The Impact of the Chinese Currency

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China’s undervalued currency continues to be a popular topic of contention. When people talk about keeping the Chinese currency low, they mean that it is very cheap relative to something else, for example the US Dollar, the Euro or gold.  It expresses a ratio. The current exchange rate for RMB is $0.16. The theory is that by keeping the value of its currency relatively low, China encourages other countries, such as the United States, to import more goods from China. It is no wonder China would want to keep the value of its currency low because it encourages an increase in imports and trade, which acts as a catalyst for job growth in China. As the demand for cheap Chinese goods increases, the production of these goods must increase as well, thus encouraging an increase in jobs.

The Chinese government sets a trading range for the value of its currency relative to the American dollar. A trading range is the “range” of prices traded during a period of time.  The People’s Bank of China determines the trading range. The range has a direct impact on the prices paid for Chinese imports. When the trading range is strong, Americans are less likely to want to import goods because more dollars are needed to buy the same amount of Chinese goods. Thus, the goods are now more expensive in the United States. When the trading range is weak, American dollars are able to buy more Chinese goods and the demand for imports increase.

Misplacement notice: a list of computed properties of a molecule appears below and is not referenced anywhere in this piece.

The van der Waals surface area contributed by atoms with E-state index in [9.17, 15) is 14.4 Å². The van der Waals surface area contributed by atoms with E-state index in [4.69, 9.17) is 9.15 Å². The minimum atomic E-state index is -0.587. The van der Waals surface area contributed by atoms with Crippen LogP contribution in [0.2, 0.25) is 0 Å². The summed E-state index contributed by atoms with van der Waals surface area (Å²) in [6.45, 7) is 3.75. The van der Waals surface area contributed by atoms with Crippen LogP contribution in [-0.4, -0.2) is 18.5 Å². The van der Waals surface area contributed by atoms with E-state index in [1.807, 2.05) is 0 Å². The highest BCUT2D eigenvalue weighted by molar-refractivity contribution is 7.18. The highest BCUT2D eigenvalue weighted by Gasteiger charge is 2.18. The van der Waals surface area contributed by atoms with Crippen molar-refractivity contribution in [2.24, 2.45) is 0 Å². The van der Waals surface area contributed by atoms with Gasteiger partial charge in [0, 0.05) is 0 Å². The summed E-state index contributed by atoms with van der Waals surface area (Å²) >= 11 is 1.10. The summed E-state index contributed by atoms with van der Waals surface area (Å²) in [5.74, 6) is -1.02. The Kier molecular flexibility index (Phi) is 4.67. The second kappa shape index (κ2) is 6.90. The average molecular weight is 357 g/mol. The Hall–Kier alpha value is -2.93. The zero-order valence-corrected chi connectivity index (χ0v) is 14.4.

The debate over the Chinese currency impacts not only China’s economy but the US economy as well, which is why it has become a major issue of concern in American politics. US politicians are cracking down on China due to the polls that show that most Americans are blaming China to some extent for America’s current economy.  The Pew Charitable Trust conducted a poll examining American’s views on China. For example, during the early stages of President Obama’s presidency, the president was urged to do something about the frail Chinese currency. In the most recent presidential election, Mitt Romney nicknamed China the “currency manipulator” and would work to raise the tax on imports of Chinese products into this country. Romney has argued for taking stronger measures against China than Obama. However, beginning a currency war with China, or implementing trade tariffs, can hurt the United States as much as it would hurt China. U.S pressures on China can be effective; the renminbi rose substantially under pressure from President George W. Bush’s administration, before becoming much more consistent from 2008 until 2010.

Despite the controversy over raising the value of China’s currency, the renminbi remains undervalued, relative to all other currencies, by 5 to 20 percent, according to various estimates.